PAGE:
Though I was just turning 11 years old while Angela Chase crushed on Jordan Catalano, I was hopelessly devoted to My So-Called Life. And, like many, was left a heartbroken tween when the revolutionary teen drama was cancelled after only one half-season. So, my ears perked up when I heard that the creator of MSCL, Winnie Holzman is back. With her 24 year-old daughter, Savannah Dooley, Holzman has written the new ABC Family TV show, Huge, based on the novel by Sasha Paley.
Starring Nikki Blonsky of 2007 Hairspray redux fame and Hayley Hasselhoff (yep, daughter of David), Huge premiered on Monday night. The jist: It’s summertime, and that means that at Camp Victory, a weight-loss camp, registration is in full swing. We initially meet Willamina, or Will (Blonsky), who while waiting in line for “before” photos, claims that she’s just peachy with being fat. In fact, she says that she’d like to gain weight while she’s there. We also meet Amber (Hasselhoff), the hot, tall, blonde girl that everyone else thinks is the thinnest one at camp. But she seems to see something completely different in the mirror, as she pinches her belly and posts magazine cut-outs of models as “thinspiration” (cringe) above her bunk bed.
I’ll admit that when I tuned into the pilot, I was feeling a bit defensive. See, I actually went to a weight-loss camp when I was 12 years-old. Here’s what I thought: Based on the first episode of Huge, I have to say that my experience was different in that I didn’t get shipped off into the woods up in Vermont or Michigan. No, admittedly, my grandpa treated me to a slightly more luxe experience: I got to shed my pre-adolescent pounds by the beach, on the campus of the University of California San Diego at Camp La Jolla. I remember reading ads in the back of my teen magazines for camps that were like the one featured in Huge—where kayaking, swimming in lakes and living in cabins were part of the paring pounds fun. But, at Camp La Jolla, we lived in the UCSD dorms, we took 2 mile walks to the most gorgeous shore I’d ever seen in my life, we did water aerobics in a pool and we got healthy, Californian—and as I recall, actually really yummy—meals. And I don’t think any of my peers at Camp La Jolla were sneaking Kit-Kats and chips… Of course, we were slightly scared 12 year-olds, whereas the kids on Huge are bordering-on-brazen 14-16s.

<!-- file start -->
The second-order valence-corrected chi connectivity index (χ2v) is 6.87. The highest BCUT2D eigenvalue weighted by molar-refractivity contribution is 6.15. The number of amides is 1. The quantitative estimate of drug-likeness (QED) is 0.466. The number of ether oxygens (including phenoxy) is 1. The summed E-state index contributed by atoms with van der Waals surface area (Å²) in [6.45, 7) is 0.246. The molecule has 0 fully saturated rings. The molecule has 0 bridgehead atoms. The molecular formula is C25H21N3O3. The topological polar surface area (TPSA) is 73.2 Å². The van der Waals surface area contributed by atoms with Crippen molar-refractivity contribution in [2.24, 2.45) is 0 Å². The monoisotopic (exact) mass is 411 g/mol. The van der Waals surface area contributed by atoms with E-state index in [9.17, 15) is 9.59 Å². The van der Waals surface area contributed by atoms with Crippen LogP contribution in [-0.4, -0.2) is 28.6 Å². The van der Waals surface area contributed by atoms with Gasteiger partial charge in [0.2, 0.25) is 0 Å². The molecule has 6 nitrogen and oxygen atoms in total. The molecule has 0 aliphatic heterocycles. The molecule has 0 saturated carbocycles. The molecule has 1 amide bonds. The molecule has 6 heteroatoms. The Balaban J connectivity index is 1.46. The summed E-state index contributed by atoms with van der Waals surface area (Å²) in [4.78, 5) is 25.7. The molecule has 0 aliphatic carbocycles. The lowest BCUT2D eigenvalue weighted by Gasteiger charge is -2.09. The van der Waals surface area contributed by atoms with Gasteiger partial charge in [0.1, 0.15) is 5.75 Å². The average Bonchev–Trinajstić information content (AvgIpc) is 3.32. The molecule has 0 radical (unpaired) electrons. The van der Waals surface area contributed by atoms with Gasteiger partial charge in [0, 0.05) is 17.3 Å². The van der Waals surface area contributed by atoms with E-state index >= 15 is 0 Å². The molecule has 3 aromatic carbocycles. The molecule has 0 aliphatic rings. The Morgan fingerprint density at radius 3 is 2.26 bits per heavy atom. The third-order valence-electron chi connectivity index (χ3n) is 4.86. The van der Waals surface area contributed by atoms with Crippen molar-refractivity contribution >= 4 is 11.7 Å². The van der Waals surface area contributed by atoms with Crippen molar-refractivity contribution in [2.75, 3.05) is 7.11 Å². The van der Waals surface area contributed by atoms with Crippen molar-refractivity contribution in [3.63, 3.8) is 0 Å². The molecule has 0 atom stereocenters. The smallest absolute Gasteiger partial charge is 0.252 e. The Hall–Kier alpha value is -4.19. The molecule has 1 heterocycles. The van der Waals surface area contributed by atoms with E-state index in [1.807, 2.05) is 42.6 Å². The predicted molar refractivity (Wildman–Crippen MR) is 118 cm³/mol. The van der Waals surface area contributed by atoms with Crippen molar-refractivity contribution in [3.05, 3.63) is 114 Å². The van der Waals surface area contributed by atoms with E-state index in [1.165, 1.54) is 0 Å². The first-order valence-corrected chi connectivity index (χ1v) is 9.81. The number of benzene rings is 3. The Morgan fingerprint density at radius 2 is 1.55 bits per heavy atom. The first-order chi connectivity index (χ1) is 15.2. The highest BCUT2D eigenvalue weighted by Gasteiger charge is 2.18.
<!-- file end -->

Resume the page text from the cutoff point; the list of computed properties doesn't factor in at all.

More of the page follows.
Other aspects of the show definitely rang true: We also did several hours of exercise every day—just like in Huge, although the show makes it out to be torturous, whereas I remember having a blast doing dance aerobics to Madonna’s Immaculate Collection. When we went to the dining hall, we were served our meals with built-in portion control (that’s the point, though, right?) And from the outset, we knew that outside food (like the black market candy that Will sells to other campers) was no question grounds for being sent packing. There were camp romances (aren’t there always?), thinner campers who were considered the hotties (girls and guys…everyone loved a boy named Tyler!), “before” and “after” photos, embarrassing moments in bathing suits and camp counselors who I’m sure had to deal with their share of drama from campers.
Having lived through my own summer at weight-loss camp, it’s easy for me to be critical of false representations of the phenomenon. But so far, I feel like Winnie, Savannah and ABC Family do get it. Which makes me happy, because a show like this is necessary. With up to 33 percent of American teens considered obese, it’s about time that Hollywood shelved stale stereotypes and offered a realistic drama about young people struggling with their weight and body image. It sounds like the mother-daughter creators feel the same way:
“For my whole life, Winnie and I have often watched portrayals of chubby girls on TV and movies and felt really frustrated by the portrayal,” Savannah told New York Magazine. “We would say to each other, ‘Oh my God, of course she just has to listen, and give advice, and have a little crack about how fat she is.’ As two people who throughout our lives have struggled with body image for ourselves, we’ve always been really attuned to how that’s been reflected in the media. In doing this, we wanted to create the complicated look at body image and weight that we had always wanted to see.”
And if the pair can really accomplish that, then I hope this show becomes as big as its name.